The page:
Boog's powerful passion for pepper production

September 23, 1998|By Rob Kasper

THERE ARE A PECK of peppers in Boog Powell's back yard. There are more than 30 pots of pepper plants, each serviced by an automatic drip watering system.

In Boog's refrigerator there are jars and jars of pepper sauces. The jars have handwritten labels that give a brief description and the vintage of the contents. "Chocolate Thunder 9/19/91" reads one label. "Trinidad Coffee, '98," reads another. "Cayenne 8/26/98" reads a third. Some guys have a wine cellar, Boog has a pepper-sauce cellar.

A visitor to Boog's kitchen is likely to leave with not one, not two, but half a dozen jars and bottles of his pepper products. And when Boog and his wife, Janet, visit their grown children in Youngstown, Ohio, and Tallahassee, Fla., they always take the kinfolk pepper sauce.

Boog's passion for peppers got started back in the 1960s, the high-jalapeno days of the Baltimore Orioles, when the team resided in Memorial Stadium and he held down duties at first base. As Boog tells the story, he and pitcher Dave McNally, along with groundskeeper Pat Santarone and clubhouse manager Clay Reid used to get together in the clubhouse for a pre-game snack of crackers, cheese, and a sauce made of chopped jalapeno peppers and vegetables.

Boog liked the flavor of peppers so much that he started growing them. Like Johnny Appleseed, he planted them as he moved across the landscape. He planted some in the back yard of the house on Medford Road when his family lived near Memorial Stadium. He planted some more when his family moved to a house in Putty Hill. He grew them in Florida, when he moved there to run a marina in Key West. And when he got out of the marina business and decided to split his time between homes in Florida and Baltimore, he bought a house in northern Baltimore County and set up a pepper garden, in pots, in his back yard.

Recently Boog gave me a tour of his backyard peppers. Like a proud papa, he showed me his jalapenos, his cayennes, his Trinidad coffees, his orange explosions and his scorpion, a pepper which is so pungent that he has to wear gloves when he handles it. "I didn't wear gloves one time," Boog confessed, "and my skin hurt for four days."

Eventually we ambled into the kitchen where I watched Boog make pepper sauce, a task he undertook with the practiced ease of a Frenchman making baguettes. First he stemmed and chopped the peppers, cayennes, a pepper he rates as warm but not scorching. Next he pulled out the household pepper pot, a worn metal saucepan that is used solely for cooking peppers. If anything else is cooked in this pot, Boog said, it ends up with an odd flavor.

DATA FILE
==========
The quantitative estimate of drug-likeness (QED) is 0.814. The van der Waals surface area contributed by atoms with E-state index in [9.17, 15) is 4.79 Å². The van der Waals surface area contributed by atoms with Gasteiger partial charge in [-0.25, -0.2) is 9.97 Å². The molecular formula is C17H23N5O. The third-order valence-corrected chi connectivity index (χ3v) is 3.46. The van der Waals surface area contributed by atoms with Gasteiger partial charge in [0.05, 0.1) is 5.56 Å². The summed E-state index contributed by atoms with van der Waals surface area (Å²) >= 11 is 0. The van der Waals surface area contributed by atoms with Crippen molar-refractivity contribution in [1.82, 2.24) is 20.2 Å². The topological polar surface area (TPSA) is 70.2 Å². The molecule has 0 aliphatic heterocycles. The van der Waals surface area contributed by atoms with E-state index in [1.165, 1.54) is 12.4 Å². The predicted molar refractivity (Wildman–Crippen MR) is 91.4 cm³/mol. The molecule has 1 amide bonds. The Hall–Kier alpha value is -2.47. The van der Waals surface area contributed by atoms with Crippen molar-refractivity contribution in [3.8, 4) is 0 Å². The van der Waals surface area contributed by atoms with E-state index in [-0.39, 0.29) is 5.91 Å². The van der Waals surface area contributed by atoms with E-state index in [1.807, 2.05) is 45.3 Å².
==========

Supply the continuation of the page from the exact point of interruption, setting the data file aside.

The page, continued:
He put the peppers in the pot, covered them with white vinegar, water, garlic and salt, then let the mixture bubble. Later he would liquefy the cooked peppers in his blender, and pour the sauce, through a strainer, into bottles.

While the peppers cooked on the stove, Boog stood in his kitchen and talked of food and family life. He pulleed vintage pepper sauces from his collection and offered me tastes, often with the admonition, "Be careful with this one."

He produced glasses full of homemade tomato juice. Making the tomato juice, like making pepper sauce, is an annual household ritual, he said. He recalled that last year, when he underwent an operation for colon cancer, his kitchen work suffered. But he added that now that he is back in good form, the stores of homemade tomato juice and pepper sauce will be replenished.

We looked at family photographs, one showed big Boog, and his 2-month-old grandchild, Victoria Lynne. Another showed Boog cooking pork ribs in the woods of Tallahassee during a family get-together. "We dug a hole, set up a rig, got some logs and NTC cooked rack after rack of ribs," Boog recalled with a smile. "We kicked ... "

Boog did not put sauce on the ribs while they were cooking. "I just salt and peppered them, and let the smoke get 'em," he said. But once the ribs came off the fire, he had a finish sauce, made with peppers smoked in his kettle cooker, ready to apply to the meat. Smoked peppers, he said, are a terrific ingredient to toss in a barbecue sauce.

Boog acknowledged that most American eaters are not as crazy about peppers as he is. That is one reason why there are not 700 pepper sauces at the Camden Yards pit-beef operation that carries Boog's name.

And like many guys who grow peppers, Boog is constantly trying to come up with ways to use them. The hot pepper sauces, such as the one I watched him make, can be sprinkled on pinto beans or greens or chicken wings, he said.

Boog has even found a use for a sauce made with scorpion peppers, the ones that have to be handled with gloves.

"It can clean up old coins," Boog said. "I put some sauce on an old penny. It made it shine like it was new."

Boog's Hot Sauce

1 1/2 cups white vinegar

3/4 cup water

3 cloves garlic, sliced

1 1/2 teaspoons kosher salt

3 cups cayenne peppers, stemmed and chopped

Put all ingredients into a pot used solely for cooking peppers. Bring to boil, then cut back heat to just below boil and let mixture cook until peppers soften, about 30-45 minutes.

Drain cooked peppers and liquefy in blender, running at high speed for 1 to 2 minutes. Strain, pour into bottles.

Pub Date: 9/23/98

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